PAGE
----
So miracles do happen. If we believe that God is behind the miracles, should we be surprised that God works through human beings to accomplish them?
In war, the miracle of Dunkirk. Did you see the film by Christopher Nolan with Kenneth Branagh, Mark Rylance, and Harry Styles? Partly filmed on the very beaches of Dunkirk, it told the story of how 300,000 British soldiers were evacuated against all odds. The movie cleverly presents on three time lines – an hour in the air, a day on a small boat at sea, and a week on the beaches.
Unlikely, but it all happened. We tend to explain miracles away, coming up with reasonable explanations. In the miracles of the feeding of the 5000 and the 4000 some liberal theologians of the 19th century just said, “Well, everybody just had food with them, they only started to share it when Jesus broke the loaves and started to distribute so little to so many.” With respect to today’s gospel reading perhaps they thought, There was wine hiding somewhere in the village.
But if we believe in a God who can create the cosmos, larger than we can possibly imagine, then perhaps we can admit that sometimes God acts in ways that we will not understand, against all expectation, and with great timing. When I see miracles – healing, political, resolution of strife – I am interested in asking the how, but I am also simply grateful.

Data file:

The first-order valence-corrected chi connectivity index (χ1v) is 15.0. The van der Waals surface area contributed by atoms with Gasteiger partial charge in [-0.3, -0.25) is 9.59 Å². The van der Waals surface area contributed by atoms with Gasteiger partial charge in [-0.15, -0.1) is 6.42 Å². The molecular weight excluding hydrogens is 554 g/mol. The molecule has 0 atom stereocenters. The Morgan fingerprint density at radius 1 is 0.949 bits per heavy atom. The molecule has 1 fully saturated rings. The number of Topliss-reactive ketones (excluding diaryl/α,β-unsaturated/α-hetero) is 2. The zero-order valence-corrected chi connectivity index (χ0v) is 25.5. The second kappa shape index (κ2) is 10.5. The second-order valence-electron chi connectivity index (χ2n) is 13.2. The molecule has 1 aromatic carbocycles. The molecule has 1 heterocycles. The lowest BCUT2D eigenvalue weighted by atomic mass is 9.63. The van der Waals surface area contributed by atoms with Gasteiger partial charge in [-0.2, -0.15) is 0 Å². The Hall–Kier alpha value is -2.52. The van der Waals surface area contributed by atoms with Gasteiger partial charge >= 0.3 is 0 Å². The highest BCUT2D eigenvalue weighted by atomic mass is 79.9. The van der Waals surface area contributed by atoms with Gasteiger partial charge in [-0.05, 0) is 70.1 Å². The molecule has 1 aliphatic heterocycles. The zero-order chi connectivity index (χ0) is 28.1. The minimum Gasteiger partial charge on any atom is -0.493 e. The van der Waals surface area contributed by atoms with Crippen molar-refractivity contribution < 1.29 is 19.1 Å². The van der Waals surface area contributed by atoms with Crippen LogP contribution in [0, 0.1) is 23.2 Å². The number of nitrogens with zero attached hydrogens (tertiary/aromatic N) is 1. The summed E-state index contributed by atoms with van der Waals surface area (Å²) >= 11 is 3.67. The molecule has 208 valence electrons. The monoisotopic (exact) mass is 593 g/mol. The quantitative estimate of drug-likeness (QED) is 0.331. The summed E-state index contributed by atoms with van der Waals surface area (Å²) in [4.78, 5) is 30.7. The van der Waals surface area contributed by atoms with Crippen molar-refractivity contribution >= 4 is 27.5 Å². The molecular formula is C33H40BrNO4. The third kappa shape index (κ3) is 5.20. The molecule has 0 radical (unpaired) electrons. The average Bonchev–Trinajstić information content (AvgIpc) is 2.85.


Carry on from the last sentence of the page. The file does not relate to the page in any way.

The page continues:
Perhaps the real miracle is the generosity of God in such things. In the wedding at Cana Jesus’s first miracle is not about transmutation so much as generosity. There is more good quality wine than necessary.
Thomas Troeger, a musician and theologian who teaches at the Yale Divinity School, and who is both a Presbyterian minister and an Anglican priest, wrote one of my favourite modern hymns about God’s generous love. It goes like this.
A spendthrift lover is the Lord who never counts the cost
or asks if heaven can afford to woo a world that’s lost.
Our lover tosses coins of gold across the mid-night skies
and stokes the sun against the cold to warm us when we rise.
Still more is spent in blood and tears to win the human heart,
to overcome the violent fears that blow the world apart.
Behold the bruised and thorn-crowned face of one who bears our scars
and empties out the wealth of grace that’s hinted by the stars.
It’s a generosity seen in creation, in the speaking of God, “Let there be light”.
It’s a generosity seen in the Word of God poured out and made flesh.
It’s a generosity seen in the Holy Spirit being given to all God’s people for the common good.
So, even if you have intellectual problems with aspects of the Christian story, pay closer attention to the core narrative of God’s love and care for us. That is the more remarkable thing in the long term, and it is what we ought to be emulating.
How shall we love this heart-strong God who gives us everything,
whose ways to us are strange and odd; what can we give or bring?
Acceptance of the matchless gift is gift enough to give.
the very act will shake and shift the way we love and live.